David Curington (2015)

Portfolio of compositions: Composing using theories of emotion

David wrote a series of pieces that explore potential re-castings of theories of emotion in music as compositional techniques.

His central focus was Leonard Meyer’s thesis “Emotion and Meaning in Music” from 1956 (with more recent updates from music psychology such as David Huron’s “Sweet Anticipation”) which outlines emotional induction arising from deviation from, or denial of, expectations set up during the course of a piece, which of course may arise as a result of a listener’s own cultural bias.

However, alternative mechanisms for emotional effect such as rhythmic entrainment, visual imagery and emotional contagion (outlined in the recent “Handbook of Music and Emotion” ed. Juslin & Sloboda, 2010) were explored as alternatives to the Meyer model, and all of these theories are filtered through his own experiences of emotional reactions while listening to music – and evaluated in light of those reactions.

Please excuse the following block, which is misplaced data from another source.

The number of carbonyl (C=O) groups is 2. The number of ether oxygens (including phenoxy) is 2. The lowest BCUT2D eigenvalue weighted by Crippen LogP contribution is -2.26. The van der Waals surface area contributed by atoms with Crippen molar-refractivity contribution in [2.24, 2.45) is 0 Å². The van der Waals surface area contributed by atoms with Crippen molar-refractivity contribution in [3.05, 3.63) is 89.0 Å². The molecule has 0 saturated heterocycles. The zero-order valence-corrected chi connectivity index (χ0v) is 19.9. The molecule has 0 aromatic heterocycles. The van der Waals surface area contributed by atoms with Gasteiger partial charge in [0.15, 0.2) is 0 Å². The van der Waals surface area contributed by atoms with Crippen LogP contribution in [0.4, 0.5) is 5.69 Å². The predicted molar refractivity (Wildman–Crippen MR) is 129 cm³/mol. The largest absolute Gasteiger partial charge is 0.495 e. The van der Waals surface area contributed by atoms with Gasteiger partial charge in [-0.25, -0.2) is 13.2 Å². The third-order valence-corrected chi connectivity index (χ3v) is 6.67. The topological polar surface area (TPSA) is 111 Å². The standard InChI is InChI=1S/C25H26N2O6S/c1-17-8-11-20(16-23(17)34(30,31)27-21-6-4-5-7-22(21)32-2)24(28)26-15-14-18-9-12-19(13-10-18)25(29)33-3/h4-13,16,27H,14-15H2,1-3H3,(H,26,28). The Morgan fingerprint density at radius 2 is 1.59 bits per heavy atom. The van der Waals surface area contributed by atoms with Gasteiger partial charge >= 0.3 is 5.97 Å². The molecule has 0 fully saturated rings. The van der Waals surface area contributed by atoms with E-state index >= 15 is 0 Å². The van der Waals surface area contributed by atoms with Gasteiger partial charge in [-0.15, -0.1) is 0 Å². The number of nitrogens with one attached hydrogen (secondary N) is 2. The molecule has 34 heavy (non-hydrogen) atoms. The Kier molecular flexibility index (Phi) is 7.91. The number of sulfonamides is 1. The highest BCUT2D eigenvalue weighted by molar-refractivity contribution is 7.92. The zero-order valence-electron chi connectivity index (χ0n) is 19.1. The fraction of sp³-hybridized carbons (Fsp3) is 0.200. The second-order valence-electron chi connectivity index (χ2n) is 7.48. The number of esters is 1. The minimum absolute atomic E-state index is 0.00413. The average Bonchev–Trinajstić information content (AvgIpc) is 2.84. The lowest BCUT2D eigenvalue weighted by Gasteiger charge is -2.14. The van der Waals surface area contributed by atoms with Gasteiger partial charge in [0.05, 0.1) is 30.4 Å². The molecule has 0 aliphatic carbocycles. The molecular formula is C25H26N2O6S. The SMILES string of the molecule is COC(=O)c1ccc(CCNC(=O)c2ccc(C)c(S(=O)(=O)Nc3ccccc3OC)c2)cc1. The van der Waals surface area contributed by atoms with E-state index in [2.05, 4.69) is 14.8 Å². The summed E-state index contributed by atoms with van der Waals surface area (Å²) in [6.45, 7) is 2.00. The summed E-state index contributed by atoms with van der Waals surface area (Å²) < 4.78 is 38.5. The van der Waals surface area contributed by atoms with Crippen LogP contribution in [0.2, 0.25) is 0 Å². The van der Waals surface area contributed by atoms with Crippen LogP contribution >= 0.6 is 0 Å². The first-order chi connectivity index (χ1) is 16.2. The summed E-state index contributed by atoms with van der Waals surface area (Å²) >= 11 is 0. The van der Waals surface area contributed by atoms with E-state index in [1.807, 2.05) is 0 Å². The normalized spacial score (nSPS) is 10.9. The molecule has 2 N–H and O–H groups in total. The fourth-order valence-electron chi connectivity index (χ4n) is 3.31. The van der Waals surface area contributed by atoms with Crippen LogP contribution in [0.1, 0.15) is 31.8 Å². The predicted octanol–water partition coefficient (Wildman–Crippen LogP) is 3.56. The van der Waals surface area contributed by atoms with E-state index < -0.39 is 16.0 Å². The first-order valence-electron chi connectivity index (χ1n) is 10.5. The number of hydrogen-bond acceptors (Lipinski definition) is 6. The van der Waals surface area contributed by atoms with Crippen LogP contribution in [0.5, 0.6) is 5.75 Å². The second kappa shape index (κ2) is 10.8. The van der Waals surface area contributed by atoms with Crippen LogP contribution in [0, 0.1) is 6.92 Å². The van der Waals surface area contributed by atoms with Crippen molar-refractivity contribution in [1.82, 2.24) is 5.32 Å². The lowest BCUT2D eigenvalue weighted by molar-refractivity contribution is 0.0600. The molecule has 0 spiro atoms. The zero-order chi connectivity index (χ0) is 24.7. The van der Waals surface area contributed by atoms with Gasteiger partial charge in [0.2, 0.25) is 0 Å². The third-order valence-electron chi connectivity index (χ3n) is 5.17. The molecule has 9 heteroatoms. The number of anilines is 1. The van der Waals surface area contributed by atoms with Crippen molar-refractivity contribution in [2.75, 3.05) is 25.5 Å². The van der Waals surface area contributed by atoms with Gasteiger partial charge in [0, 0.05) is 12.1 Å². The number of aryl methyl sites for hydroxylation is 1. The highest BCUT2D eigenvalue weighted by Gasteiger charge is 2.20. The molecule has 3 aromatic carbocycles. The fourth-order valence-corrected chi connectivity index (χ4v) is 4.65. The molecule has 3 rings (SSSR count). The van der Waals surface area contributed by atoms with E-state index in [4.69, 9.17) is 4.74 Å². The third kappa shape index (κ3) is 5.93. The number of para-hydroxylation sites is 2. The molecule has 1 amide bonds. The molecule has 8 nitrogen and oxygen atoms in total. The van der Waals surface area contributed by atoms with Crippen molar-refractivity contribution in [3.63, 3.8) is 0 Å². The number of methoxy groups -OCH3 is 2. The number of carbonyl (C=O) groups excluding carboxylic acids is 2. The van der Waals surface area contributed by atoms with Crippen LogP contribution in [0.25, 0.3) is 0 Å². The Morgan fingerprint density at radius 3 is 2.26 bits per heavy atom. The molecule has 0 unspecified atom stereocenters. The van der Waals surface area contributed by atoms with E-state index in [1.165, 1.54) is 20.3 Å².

Each piece written was also subjected to a critical reflection in light of the theories employed and the interaction between theory and compositional application. Each was also given a holistic appraisal which might suggest new directions for research. (Photo credit: Sound and Music / RLeaHair).

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